Who is FDIC President Jelena McWilliams and is she resigning?


JELENA McWilliams may have served under both the Trump and Biden administrations.

She announced that she would resign as head of the Federal Deposit Insurance Corporation effective February 4, 2022.


Jelena McWilliams is Head of the Federal Deposit Insurance Corporation

Who is FDIC President Jelena McWilliams?

Born July 28, 1973, Jelena McWilliams is originally from Belgrade, Serbia.

However, she moved to the United States at the age of 18 as part of a high school exchange program.

On June 5, 2018, she was sworn in as the 21st President of the Federal Deposit Insurance Corporation (FDIC) under the Trump administration.

After working as a lawyer on the Board of Governors of the Federal Reserve from 2007 to 2010, she held senior positions.

She also served as Executive Vice President, General Counsel and Corporate Secretary of Fifth Third Bank in Cincinnati, Ohio.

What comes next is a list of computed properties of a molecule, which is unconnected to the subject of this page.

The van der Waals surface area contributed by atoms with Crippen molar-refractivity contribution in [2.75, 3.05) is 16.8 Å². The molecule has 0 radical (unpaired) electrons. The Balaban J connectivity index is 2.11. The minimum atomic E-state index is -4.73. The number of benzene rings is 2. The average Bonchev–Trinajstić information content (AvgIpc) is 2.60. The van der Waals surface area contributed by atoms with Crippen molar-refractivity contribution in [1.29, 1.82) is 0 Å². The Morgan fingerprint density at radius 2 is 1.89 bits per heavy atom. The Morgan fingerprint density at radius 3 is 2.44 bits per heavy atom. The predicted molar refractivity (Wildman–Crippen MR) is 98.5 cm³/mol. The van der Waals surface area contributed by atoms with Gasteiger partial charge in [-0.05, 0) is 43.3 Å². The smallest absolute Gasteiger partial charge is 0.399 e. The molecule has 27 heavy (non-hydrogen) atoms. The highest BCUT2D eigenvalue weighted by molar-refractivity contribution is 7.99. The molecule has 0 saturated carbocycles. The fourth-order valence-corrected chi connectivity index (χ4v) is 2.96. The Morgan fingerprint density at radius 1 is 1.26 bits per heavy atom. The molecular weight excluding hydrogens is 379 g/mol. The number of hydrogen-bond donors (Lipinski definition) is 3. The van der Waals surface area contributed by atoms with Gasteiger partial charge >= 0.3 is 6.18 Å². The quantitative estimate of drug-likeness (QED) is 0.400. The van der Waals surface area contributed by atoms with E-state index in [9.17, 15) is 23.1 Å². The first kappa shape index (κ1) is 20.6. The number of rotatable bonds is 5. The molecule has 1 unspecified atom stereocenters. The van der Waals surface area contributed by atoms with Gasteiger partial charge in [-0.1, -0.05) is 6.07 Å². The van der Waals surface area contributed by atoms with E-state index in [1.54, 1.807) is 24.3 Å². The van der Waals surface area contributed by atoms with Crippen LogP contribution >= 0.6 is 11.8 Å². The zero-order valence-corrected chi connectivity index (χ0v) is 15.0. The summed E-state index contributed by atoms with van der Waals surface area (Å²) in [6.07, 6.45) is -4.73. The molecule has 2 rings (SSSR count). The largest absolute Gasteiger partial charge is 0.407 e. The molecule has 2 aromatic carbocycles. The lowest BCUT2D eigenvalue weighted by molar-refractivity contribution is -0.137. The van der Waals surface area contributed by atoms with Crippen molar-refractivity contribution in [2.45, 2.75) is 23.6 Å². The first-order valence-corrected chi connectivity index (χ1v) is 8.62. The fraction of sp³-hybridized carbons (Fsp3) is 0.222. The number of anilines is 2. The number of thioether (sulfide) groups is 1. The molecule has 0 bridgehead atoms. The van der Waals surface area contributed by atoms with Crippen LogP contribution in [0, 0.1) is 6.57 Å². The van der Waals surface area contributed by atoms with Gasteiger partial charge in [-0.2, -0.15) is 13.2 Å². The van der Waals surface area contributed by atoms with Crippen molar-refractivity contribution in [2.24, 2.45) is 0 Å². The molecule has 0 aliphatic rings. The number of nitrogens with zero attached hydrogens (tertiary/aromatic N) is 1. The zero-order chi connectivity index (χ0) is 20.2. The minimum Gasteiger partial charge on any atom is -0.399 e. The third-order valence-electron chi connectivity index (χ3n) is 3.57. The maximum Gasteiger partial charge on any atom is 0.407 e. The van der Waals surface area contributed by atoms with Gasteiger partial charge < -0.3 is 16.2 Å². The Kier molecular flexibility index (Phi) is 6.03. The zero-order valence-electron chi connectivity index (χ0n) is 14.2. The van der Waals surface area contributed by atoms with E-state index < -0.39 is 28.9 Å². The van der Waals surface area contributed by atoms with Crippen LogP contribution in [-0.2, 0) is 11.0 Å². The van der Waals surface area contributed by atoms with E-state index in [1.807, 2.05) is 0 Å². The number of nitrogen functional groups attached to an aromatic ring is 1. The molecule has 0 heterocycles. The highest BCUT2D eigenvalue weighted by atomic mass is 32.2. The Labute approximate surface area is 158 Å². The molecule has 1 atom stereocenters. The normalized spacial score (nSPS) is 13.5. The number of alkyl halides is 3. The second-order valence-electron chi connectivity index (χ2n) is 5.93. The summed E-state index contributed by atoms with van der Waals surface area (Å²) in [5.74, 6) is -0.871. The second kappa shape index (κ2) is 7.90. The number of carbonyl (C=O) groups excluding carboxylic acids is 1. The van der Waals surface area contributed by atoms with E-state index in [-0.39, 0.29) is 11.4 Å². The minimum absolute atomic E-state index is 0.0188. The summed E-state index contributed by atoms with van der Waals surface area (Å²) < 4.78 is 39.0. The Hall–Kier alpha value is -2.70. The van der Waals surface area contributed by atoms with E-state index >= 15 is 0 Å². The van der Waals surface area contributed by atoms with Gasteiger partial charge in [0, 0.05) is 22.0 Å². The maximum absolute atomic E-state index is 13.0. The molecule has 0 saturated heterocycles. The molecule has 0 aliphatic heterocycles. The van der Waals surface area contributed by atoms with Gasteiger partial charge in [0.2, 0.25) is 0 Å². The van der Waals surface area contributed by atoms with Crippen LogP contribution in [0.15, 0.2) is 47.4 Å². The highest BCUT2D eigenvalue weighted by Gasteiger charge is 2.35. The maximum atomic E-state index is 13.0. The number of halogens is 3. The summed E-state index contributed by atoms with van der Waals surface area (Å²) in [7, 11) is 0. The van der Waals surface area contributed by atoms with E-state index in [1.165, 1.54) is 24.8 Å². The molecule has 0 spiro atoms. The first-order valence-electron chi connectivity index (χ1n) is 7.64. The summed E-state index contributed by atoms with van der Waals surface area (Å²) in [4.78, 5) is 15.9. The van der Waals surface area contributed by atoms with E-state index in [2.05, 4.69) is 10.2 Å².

Does President Jelena McWilliams Resign?

In a surprising announcement on Friday, December 31, 2021, McWilliams announced that she would step down from her current position as President of the FDIC on February 4, 2022.

It is not known why she is resigning from her post. However, she released a statement, which did not include a specific reason for her resignation.

She said: “Throughout my tenure, the agency has focused on its core mission of maintaining and building confidence in our banking system while promoting innovation, strengthening financial inclusion, improving transparency and supporting community banks and minority deposit-taking institutions, including through the creation of the Mission-Driven Bank Fund.

She added: “Today, banks continue to maintain strong capital and liquidity levels to support lending and protect against potential losses.”

Jelena McWilliams didn't explain why she quit


Jelena McWilliams didn’t explain why she quitCredit: Getty Images – Getty

What does his resignation mean?

His resignation could give President Joe Biden the opportunity to strengthen his influence over banking regulation as the Republican-nominated president will give way to a Democrat-nominated replacement.

Since Democrats hold the majority of the board and vice president, Martin Grunberg is expected to be the interim president, Democrats have more control over the decision-making process.

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